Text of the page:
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Review: Iogear 3D Complete + a costly 3D TV toy you don't need

July 28, 2012|By Salvador Rodriguez
  • The Iogear Complete 3D   is a $200 box that converts any of your digital content into 3D, but the device is overpriced.
The Iogear Complete 3D is a $200 box that converts any of your digital content… (Salvador Rodriguez / Los…)

The Iogear 3D Complete + is a box for your 3D TV that comes with the promise of converting any of your digital content into 3D. But it also comes with a $200 sticker price, which is just too much.

The 3D Complete + will take pretty much anything you can plug into it with an HDMI cable and work its magic. This includes Blu-ray players, game consoles, digital media receivers such as Apple TV or a Roku and computers, too.

The actual device is a box, which is always a pain, but at least it's small in size. The 3D Complete + is less than an inch tall, less than four inches in depth and about six inches wide. On its back, it has a power input, one HDMI output to connect with a 3D TV and three HDMI inputs along with another on its side. Besides that, the device has just a source button and a power button.

It also comes with a tiny control, which is essential to the unit, and that makes it a problem. To adjust your 3D settings or tell the device to begin converting, you have to use the control, and because it's so small, you could easily lose it and render your $200 box useless. I also had to try two different units of the 3D Complete + twice because the first one came with a faulty control and left me unable to do anything.

But once I got a working control, I was good to go, and I began my tests converting movies. I watched a Blu-ray copy of "The Bourne Supremacy" using my PlayStation 3 and I quickly began watching it in 3D. But to really notice the 3D layering, I had to crank each of the settings (3D level, depth and pop) all the way up, and this went for any type of content I watched. The bad part was you have to do this every time you turn the 3D conversion on because the device won't save your settings.

I could notice the 3D right off the bat, but there wasn't much popping. It was depth that was more noticeable but also forgettable.

I noticed the 3D a bit more while streaming "Thor" on Netflix using an Apple TV. "Thor" has more special effects and wide-landscape shots than the "Bourne" film, so the box was able to show off its abilities more.

However, during this film, it seems that some shots won't work with a box. During a scene in the movie where characters are walking in a hallway with repeating designs, the 3D Complete + was thrown off and didn't display the image correctly. All in all, the 3D Complete + does what it's supposed to, but you won't get amazing 3D during movies. And frankly, after a while I just felt like I was watching a regular movie while wearing glasses.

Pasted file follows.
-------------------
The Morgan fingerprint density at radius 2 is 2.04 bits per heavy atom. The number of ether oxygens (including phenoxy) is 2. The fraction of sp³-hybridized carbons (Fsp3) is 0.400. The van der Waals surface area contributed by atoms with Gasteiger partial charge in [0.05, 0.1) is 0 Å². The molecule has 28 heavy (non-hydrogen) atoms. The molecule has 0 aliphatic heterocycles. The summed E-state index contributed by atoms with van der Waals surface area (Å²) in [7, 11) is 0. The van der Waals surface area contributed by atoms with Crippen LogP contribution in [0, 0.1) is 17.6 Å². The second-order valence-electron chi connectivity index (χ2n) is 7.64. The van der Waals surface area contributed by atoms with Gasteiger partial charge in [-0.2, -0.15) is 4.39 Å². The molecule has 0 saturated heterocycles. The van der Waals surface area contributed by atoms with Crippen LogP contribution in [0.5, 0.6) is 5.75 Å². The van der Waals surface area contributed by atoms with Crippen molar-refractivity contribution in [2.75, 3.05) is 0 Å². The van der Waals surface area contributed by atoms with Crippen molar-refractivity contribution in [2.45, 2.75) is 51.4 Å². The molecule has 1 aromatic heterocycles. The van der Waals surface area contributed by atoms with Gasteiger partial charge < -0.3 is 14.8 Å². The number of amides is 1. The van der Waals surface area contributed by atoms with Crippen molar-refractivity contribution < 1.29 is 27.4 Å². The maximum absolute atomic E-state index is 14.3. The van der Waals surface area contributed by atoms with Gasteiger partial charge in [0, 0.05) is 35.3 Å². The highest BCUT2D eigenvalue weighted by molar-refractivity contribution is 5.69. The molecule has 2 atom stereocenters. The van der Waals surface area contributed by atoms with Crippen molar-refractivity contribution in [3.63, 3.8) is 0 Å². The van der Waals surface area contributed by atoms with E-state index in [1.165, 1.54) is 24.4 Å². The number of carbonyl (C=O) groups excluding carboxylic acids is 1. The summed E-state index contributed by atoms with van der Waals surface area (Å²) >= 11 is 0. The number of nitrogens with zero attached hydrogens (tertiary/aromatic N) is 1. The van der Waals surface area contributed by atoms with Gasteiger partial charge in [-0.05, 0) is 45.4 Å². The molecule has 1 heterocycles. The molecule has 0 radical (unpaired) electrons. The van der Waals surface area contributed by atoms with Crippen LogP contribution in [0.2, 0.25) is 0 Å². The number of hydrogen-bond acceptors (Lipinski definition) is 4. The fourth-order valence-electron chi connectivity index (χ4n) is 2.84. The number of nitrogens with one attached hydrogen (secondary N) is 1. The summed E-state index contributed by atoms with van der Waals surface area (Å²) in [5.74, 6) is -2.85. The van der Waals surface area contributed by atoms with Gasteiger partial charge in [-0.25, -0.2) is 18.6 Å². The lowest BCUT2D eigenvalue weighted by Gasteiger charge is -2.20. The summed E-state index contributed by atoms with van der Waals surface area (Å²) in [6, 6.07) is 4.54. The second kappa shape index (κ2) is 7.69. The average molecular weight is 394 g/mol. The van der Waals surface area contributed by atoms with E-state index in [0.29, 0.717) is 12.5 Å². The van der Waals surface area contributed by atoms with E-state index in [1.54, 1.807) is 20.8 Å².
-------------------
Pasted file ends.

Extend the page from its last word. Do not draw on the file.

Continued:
But the 3D Complete + can convert other content, too, so I tried playing FIFA 12 on my PlayStation 3. Though the conversion did work, the 3D was more subtle. However, it was far more noticeable that the image was being converted because the 3D Complete + caused a major lag on game play. All of my controls were slowed down and I could certainly feel that they were stopping at the 3D Complete + before showing up on the screen.

With the ability to convert games into 3D such a high selling point, this was a terrible result. I ended up disconnecting the 3D Complete + halfway through my game just to avoid losing. 

The lag was also felt when I mirrored my Mac's screen using Apple TV. I tried watching highlights from the Olympic Opening Ceremony, and while the converter did turn the images into 3D, it was pretty difficult to navigate because the lag threw off the mouse. In the end, I was stuck in an annoying routine of taking off the glasses to navigate on my computer and putting them back on to watch videos in 3D.

Besides 3D conversion, Iogear also touts the 3D Complete +'s ability to improve the quality of any image, and this it definitely did do. After disconnecting my FIFA game from the converter, I immediately noticed that the quality dropped and the colors weren't as vibrant. But this isn't a major benefit, and I certainly wouldn't put up with a lag in exchange. 

Another thing going against the 3D Complete + is most Blu-ray players already upscale your content to improve the image, and nowadays, many 3D TVs also come with the ability to convert 2D to 3D.

Overall, at $200, this imperfect and obsolescent device is not worth the purchase. The 3D Complete + is high on promise, OK on delivery and you don't need it.


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